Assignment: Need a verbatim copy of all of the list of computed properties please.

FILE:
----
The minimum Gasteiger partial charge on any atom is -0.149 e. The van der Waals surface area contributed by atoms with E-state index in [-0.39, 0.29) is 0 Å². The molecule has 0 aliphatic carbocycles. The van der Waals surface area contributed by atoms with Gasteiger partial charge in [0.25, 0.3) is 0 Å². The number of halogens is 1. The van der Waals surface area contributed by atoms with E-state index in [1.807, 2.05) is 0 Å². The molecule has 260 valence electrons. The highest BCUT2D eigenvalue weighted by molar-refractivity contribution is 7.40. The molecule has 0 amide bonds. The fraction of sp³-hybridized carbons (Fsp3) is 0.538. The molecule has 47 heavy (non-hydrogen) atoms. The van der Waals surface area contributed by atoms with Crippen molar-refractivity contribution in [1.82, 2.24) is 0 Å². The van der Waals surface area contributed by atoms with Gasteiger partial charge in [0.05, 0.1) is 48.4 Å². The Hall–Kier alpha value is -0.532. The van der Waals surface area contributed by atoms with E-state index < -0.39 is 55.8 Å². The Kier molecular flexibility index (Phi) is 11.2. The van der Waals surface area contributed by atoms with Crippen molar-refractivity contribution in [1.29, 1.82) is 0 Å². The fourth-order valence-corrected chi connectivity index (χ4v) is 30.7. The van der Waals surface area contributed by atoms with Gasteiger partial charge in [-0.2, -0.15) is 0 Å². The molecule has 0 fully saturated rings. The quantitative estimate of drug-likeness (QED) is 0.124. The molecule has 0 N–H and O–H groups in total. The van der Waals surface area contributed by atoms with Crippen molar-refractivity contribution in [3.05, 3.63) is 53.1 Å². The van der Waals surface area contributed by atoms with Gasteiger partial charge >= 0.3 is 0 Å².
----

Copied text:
The minimum Gasteiger partial charge on any atom is -0.149 e. The van der Waals surface area contributed by atoms with E-state index in [-0.39, 0.29) is 0 Å². The molecule has 0 aliphatic carbocycles. The van der Waals surface area contributed by atoms with Gasteiger partial charge in [0.25, 0.3) is 0 Å². The number of halogens is 1. The van der Waals surface area contributed by atoms with E-state index in [1.807, 2.05) is 0 Å². The molecule has 260 valence electrons. The highest BCUT2D eigenvalue weighted by molar-refractivity contribution is 7.40. The molecule has 0 amide bonds. The fraction of sp³-hybridized carbons (Fsp3) is 0.538. The molecule has 47 heavy (non-hydrogen) atoms. The van der Waals surface area contributed by atoms with Crippen molar-refractivity contribution in [1.82, 2.24) is 0 Å². The van der Waals surface area contributed by atoms with Gasteiger partial charge in [0.05, 0.1) is 48.4 Å². The Hall–Kier alpha value is -0.532. The van der Waals surface area contributed by atoms with E-state index < -0.39 is 55.8 Å². The Kier molecular flexibility index (Phi) is 11.2. The van der Waals surface area contributed by atoms with Crippen molar-refractivity contribution in [1.29, 1.82) is 0 Å². The fourth-order valence-corrected chi connectivity index (χ4v) is 30.7. The van der Waals surface area contributed by atoms with Gasteiger partial charge in [-0.2, -0.15) is 0 Å². The molecule has 0 fully saturated rings. The quantitative estimate of drug-likeness (QED) is 0.124. The molecule has 0 N–H and O–H groups in total. The van der Waals surface area contributed by atoms with Crippen molar-refractivity contribution in [3.05, 3.63) is 53.1 Å². The van der Waals surface area contributed by atoms with Gasteiger partial charge >= 0.3 is 0 Å².